Favorite films

  • The Skin of a Napping
  • Paludes
  • The Extinction of Landscape
  • Spectacle

Recent activity

  • Play Jazz


  • Mac The Movie


  • The Bathroom


  • Two Grilled Fish (B/W Version)


Recent reviews

  • Play Jazz

    Play Jazz

    "The work was created based on a concept of “performing” Henri Matisse’s cut-paper collage, Jazz using a software called “Fanta Vision.” Matisse’s medium transition from oil painting to the cut-out collages is, for animator Furukawa, becomes paper to computer. The coloration created by the jagged lines and scanning lines emphasizes the materiality of the computer." - Fusako Matsu

  • Mac The Movie

    Mac The Movie

    No showing on collabjapan.org

    "Drawings made on an Apple’s Mac computer were shot with a 16mm film camera. A nod to technical innovation, the work begins with the iconic “bouncing balls,” representative of the first appearance of sound film. The strings of short motion graphics are the harbingers of GIF animation trend." - Fusako Matsu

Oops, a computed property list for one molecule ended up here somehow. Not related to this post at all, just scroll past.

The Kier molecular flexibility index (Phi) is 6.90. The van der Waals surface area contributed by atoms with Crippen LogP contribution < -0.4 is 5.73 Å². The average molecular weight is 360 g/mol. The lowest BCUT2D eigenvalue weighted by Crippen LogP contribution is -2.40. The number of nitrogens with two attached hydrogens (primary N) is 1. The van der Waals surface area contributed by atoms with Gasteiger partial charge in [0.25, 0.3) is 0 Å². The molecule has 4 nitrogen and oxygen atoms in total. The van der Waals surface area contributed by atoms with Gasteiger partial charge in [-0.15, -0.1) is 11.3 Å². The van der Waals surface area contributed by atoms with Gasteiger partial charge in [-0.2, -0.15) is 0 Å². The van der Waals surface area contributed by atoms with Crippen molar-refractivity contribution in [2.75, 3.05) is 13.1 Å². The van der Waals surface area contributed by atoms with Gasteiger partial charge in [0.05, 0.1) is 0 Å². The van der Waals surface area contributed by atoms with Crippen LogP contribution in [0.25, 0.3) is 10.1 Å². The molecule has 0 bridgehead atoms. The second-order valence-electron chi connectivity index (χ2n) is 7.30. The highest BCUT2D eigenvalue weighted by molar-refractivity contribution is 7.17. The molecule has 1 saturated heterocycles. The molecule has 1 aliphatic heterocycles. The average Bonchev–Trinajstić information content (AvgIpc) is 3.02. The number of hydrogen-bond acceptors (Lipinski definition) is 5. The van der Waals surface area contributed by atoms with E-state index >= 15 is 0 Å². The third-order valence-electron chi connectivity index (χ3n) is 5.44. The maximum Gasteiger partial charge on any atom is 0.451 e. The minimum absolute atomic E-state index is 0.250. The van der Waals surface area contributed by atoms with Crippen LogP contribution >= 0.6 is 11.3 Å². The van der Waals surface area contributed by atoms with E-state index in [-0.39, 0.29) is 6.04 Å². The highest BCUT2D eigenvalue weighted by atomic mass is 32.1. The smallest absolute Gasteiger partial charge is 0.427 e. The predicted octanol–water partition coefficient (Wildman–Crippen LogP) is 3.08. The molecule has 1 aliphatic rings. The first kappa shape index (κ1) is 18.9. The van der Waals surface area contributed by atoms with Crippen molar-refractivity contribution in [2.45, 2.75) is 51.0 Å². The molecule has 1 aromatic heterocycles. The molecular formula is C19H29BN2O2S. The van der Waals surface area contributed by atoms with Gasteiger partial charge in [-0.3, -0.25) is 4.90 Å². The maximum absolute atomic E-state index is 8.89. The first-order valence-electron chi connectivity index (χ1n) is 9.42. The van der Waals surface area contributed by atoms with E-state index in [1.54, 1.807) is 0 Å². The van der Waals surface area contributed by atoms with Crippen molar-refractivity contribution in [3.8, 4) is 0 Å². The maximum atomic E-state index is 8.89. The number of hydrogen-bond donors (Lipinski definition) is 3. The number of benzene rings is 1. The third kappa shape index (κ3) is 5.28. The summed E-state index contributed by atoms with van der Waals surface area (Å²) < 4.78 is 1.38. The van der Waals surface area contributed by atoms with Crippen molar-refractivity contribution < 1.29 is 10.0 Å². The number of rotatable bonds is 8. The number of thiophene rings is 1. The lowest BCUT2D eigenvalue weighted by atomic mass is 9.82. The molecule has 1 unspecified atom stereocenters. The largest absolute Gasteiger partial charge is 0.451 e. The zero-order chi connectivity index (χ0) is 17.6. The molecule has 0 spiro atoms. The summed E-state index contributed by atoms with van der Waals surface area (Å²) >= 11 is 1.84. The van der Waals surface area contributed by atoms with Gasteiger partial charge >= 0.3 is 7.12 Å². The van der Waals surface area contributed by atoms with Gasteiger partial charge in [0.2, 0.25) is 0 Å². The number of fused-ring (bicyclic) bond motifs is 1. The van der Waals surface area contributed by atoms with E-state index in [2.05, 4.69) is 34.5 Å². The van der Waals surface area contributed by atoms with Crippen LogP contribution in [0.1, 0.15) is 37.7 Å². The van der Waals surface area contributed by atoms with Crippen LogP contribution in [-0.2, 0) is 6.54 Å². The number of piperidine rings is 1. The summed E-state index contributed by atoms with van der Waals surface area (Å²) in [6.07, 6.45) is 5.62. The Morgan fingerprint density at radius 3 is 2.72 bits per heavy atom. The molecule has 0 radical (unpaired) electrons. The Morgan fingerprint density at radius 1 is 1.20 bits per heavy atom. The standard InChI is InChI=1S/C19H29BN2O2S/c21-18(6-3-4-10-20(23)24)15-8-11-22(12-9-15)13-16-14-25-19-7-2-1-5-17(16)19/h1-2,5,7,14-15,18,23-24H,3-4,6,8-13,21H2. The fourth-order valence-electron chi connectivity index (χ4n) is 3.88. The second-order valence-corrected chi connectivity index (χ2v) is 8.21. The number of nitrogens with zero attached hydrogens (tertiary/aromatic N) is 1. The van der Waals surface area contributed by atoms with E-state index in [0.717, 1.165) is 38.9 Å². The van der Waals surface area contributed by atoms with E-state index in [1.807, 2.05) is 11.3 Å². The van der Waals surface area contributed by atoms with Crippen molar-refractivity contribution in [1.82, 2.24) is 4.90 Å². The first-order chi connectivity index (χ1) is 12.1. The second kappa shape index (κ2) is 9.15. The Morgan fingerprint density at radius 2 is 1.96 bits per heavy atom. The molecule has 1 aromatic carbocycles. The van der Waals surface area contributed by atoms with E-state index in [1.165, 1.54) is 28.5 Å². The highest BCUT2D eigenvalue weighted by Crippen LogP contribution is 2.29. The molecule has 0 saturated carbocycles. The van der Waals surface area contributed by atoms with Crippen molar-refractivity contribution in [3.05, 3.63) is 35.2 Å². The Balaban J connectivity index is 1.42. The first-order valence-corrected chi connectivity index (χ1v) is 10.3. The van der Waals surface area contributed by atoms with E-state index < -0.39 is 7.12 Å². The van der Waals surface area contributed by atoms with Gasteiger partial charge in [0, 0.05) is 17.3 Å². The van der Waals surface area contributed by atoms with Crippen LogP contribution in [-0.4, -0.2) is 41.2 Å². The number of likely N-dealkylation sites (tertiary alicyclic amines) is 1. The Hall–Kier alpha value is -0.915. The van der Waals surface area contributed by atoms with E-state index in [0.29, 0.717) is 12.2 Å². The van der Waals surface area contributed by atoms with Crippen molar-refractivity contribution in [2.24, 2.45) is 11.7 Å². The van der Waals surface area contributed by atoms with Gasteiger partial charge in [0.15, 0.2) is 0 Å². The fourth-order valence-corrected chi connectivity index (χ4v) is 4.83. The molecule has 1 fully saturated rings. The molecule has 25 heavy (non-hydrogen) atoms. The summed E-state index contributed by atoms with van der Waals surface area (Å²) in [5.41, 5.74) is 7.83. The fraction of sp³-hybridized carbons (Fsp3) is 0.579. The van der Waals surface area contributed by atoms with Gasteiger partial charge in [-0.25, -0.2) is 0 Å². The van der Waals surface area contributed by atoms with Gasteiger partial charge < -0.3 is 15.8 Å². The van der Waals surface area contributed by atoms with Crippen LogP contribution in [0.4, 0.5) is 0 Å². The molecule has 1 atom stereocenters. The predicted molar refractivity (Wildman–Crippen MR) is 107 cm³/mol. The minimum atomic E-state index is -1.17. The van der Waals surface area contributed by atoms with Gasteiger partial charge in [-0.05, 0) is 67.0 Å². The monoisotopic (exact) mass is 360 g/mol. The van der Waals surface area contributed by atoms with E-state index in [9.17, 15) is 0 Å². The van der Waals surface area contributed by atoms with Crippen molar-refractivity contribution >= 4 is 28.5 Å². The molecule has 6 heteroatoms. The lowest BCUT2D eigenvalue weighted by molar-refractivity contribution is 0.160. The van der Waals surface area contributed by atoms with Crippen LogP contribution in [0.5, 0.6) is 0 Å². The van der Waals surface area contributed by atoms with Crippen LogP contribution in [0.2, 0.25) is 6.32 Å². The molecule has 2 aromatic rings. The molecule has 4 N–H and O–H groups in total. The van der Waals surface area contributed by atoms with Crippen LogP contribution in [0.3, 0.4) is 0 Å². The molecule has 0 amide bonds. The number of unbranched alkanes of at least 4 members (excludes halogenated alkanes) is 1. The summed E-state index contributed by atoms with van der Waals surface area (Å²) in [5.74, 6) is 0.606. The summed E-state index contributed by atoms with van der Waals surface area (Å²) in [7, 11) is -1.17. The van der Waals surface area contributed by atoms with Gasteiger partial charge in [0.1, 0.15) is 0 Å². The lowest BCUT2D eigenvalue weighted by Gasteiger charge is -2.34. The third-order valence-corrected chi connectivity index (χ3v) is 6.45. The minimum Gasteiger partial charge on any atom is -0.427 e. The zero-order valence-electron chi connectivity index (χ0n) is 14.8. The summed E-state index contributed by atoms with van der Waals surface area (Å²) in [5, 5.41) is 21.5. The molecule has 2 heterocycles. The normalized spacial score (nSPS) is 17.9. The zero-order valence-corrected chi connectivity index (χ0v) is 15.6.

Popular reviews

  • Collection


    Now showing on collabjapan.org

    "Parts of the female body, filmed in the light of a self-made strobe, are multiply exposed and flicker as they perform a graphical dance. In this work, reminiscent of the animation of Norman McLaren, Nakamura’s fetishism transcends physical eroticism and is dedicated to creating abstract visual pleasure. The music, evoking the gamelan, was composed with a computer program that Nakamura personally designed." (Akihiro Suzuki)

  • Spring Has Come

    Spring Has Come

    now streaming on collabjapan.org!

    Footage of a girl swinging on a swing in a park at night is transformed into a fantastical realm through re-shooting that generates multiple exposures. Many-layered images of playground equipment reflecting light create luminous abstract patterns. This work poetically established the cinematic vocabulary of Nakamura’s visionary world revolving around the image of the young girl. The magical effects of 8mm film wonderfully transform everyday scenery into another world. (Akihiro Suzuki)